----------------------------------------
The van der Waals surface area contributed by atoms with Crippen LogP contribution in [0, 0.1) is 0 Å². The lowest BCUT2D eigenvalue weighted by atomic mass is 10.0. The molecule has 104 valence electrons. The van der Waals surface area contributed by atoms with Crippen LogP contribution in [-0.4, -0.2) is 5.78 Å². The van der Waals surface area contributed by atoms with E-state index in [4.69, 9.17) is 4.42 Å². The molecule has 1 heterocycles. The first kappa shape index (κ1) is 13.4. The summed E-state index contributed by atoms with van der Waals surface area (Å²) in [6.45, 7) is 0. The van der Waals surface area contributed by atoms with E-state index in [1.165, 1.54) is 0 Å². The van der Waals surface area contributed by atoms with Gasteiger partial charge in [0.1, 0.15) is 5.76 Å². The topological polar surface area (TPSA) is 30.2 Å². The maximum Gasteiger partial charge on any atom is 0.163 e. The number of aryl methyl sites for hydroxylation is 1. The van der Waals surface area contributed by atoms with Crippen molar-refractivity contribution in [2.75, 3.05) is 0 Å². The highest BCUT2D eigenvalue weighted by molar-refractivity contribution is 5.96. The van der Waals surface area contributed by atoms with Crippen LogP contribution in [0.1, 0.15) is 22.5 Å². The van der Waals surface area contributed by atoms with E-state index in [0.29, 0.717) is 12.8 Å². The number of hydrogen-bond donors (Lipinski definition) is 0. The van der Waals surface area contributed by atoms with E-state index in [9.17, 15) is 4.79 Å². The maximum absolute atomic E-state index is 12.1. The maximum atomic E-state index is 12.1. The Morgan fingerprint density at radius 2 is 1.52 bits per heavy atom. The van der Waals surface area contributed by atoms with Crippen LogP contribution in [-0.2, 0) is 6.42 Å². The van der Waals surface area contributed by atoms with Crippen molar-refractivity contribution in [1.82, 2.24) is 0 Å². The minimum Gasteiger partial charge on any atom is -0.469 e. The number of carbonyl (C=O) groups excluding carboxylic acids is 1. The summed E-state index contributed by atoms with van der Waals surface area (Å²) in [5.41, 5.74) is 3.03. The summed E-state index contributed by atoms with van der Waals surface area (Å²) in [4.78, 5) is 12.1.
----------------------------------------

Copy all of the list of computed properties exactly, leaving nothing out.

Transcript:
The van der Waals surface area contributed by atoms with Crippen LogP contribution in [0, 0.1) is 0 Å². The lowest BCUT2D eigenvalue weighted by atomic mass is 10.0. The molecule has 104 valence electrons. The van der Waals surface area contributed by atoms with Crippen LogP contribution in [-0.4, -0.2) is 5.78 Å². The van der Waals surface area contributed by atoms with E-state index in [4.69, 9.17) is 4.42 Å². The molecule has 1 heterocycles. The first kappa shape index (κ1) is 13.4. The summed E-state index contributed by atoms with van der Waals surface area (Å²) in [6.45, 7) is 0. The van der Waals surface area contributed by atoms with E-state index in [1.165, 1.54) is 0 Å². The van der Waals surface area contributed by atoms with Gasteiger partial charge in [0.1, 0.15) is 5.76 Å². The topological polar surface area (TPSA) is 30.2 Å². The maximum Gasteiger partial charge on any atom is 0.163 e. The number of aryl methyl sites for hydroxylation is 1. The van der Waals surface area contributed by atoms with Crippen molar-refractivity contribution in [2.75, 3.05) is 0 Å². The highest BCUT2D eigenvalue weighted by molar-refractivity contribution is 5.96. The van der Waals surface area contributed by atoms with Crippen LogP contribution in [0.1, 0.15) is 22.5 Å². The van der Waals surface area contributed by atoms with E-state index in [0.29, 0.717) is 12.8 Å². The number of hydrogen-bond donors (Lipinski definition) is 0. The van der Waals surface area contributed by atoms with E-state index in [9.17, 15) is 4.79 Å². The maximum absolute atomic E-state index is 12.1. The maximum atomic E-state index is 12.1. The Morgan fingerprint density at radius 2 is 1.52 bits per heavy atom. The van der Waals surface area contributed by atoms with Crippen LogP contribution in [-0.2, 0) is 6.42 Å². The van der Waals surface area contributed by atoms with Crippen molar-refractivity contribution in [1.82, 2.24) is 0 Å². The minimum Gasteiger partial charge on any atom is -0.469 e. The number of carbonyl (C=O) groups excluding carboxylic acids is 1. The summed E-state index contributed by atoms with van der Waals surface area (Å²) in [5.41, 5.74) is 3.03. The summed E-state index contributed by atoms with van der Waals surface area (Å²) in [4.78, 5) is 12.1.